New, Free Guide On Human Factors Affecting Perception & Memory

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A succinct guide to the human factors that can affect an officer’s memory after a shooting or other use-of-force crisis has been posted for free access online by Lexipol, the law enforcement policy and risk-management organization.

Click here to download a copy.

The four-page “Explainer Document,” written by two Force Science graduates, is a handy reference for investigators, trainers, administrators, and field officers, as well as for PIOs and others responsible for informing the media and community members about controversial incidents that often desperately need illumination and clarification.

The guide, called “Perception, Recall & Use of Force Incidents,” explains in layman’s language a variety of key cognitive concepts familiar to Force Science followers, including attentional load, inattentional blindness, narrowed focus, auditory exclusion, and other phenomena that can negatively impact an officer’s “ability to process, store, and subsequently recall information.”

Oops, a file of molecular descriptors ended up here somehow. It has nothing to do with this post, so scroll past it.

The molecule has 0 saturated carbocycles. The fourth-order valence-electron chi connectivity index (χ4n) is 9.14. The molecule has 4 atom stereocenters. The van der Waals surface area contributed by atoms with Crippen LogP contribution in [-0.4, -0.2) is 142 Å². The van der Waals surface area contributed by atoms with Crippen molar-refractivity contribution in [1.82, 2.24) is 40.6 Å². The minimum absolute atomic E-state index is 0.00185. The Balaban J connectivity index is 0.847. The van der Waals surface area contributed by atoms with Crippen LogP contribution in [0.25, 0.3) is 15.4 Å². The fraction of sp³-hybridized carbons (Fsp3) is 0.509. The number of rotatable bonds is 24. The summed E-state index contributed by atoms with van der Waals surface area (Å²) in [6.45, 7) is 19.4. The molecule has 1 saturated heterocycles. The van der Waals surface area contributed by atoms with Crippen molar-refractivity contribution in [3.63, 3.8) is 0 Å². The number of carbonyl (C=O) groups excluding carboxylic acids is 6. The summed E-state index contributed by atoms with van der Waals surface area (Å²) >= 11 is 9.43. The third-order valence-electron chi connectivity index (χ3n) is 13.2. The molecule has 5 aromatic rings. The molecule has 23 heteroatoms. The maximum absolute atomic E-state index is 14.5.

The document includes a link to the famous “Invisible Gorilla” video, which shows how easily perception and memory can be innocently distorted from reality.

Understanding the basic concepts described will help ensure better UOF investigations, explain discrepancies between officer accounts and video recordings, and “better communicate to the media and public the dynamic factors that affect officer actions,” Lexipol says.

The authors are Dpty. Chief Jason Helfer, an Advanced Force Science Specialist, and former Chief Mike Ranalli, a certified Force Science Analyst.

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